The Economics of Migration: An Empirical Analysis with Special Referenceto the Role of Job Mobility

12 Pages Posted: 7 Jul 2004 Last revised: 19 Jul 2010

See all articles by Ann P. Bartel

Ann P. Bartel

Columbia Business School - Finance and Economics; National Bureau of Economic Research (NBER)

Date Written: April 1980

Abstract

This article continues the work on the analysis of the individual's decision to migrate, but differs from the previous studies by focusing on the relationship between job mobility and migration. First, the proportion of geographic mobility that occurs in conjunction with a job change is calculated. Second, it is shown that the true effects of human capital variables, job characteristics, and family variables on the decision to migrate are best measured when one takes account of the relationship between migration and job mobility. Third, the effect of migration on the wage gains of individuals is studied and again the need for distinguishing among moves that were associated with quits, layoffs, and transfers is clearly shown. Finally, by using three data sets that encompass different age groups (the National Longitudinal Surveys [NLS] of Young and Mature Men and the Coleman-Rossi Retrospective Life History Study), the importance of the relationship between migration and job mobility is demonstrated at different points in the life cycle.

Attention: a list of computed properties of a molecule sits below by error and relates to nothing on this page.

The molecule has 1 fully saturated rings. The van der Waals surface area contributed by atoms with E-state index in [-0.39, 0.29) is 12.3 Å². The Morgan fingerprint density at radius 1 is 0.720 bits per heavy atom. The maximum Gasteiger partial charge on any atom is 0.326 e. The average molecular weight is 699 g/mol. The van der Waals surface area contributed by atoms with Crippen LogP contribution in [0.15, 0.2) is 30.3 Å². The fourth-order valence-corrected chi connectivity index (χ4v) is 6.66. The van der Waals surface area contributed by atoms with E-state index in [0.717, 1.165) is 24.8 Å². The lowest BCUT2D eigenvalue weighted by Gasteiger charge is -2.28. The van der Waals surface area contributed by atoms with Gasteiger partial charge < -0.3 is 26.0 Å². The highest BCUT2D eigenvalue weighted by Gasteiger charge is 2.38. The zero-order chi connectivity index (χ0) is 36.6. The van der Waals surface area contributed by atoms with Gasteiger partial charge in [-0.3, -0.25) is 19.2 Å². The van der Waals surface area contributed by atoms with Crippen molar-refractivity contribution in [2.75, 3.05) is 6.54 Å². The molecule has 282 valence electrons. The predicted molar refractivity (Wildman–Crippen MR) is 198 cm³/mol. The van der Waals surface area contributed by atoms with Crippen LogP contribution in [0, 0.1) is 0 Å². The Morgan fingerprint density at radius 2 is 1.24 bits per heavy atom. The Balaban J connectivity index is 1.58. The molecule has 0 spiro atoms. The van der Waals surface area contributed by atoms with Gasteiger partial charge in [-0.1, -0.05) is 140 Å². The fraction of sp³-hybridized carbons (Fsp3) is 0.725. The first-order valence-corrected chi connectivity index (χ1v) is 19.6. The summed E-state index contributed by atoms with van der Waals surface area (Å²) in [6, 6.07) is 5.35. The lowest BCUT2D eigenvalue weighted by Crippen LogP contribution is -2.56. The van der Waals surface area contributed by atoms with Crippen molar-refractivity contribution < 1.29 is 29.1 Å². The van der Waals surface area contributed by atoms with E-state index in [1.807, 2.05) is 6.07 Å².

Suggested Citation

Bartel, Ann P., The Economics of Migration: An Empirical Analysis with Special Referenceto the Role of Job Mobility (April 1980). NBER Working Paper No. w0198, Available at SSRN: https://ssrn.com/abstract=260389

Ann P. Bartel (Contact Author)

Columbia Business School - Finance and Economics ( email )

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National Bureau of Economic Research (NBER)

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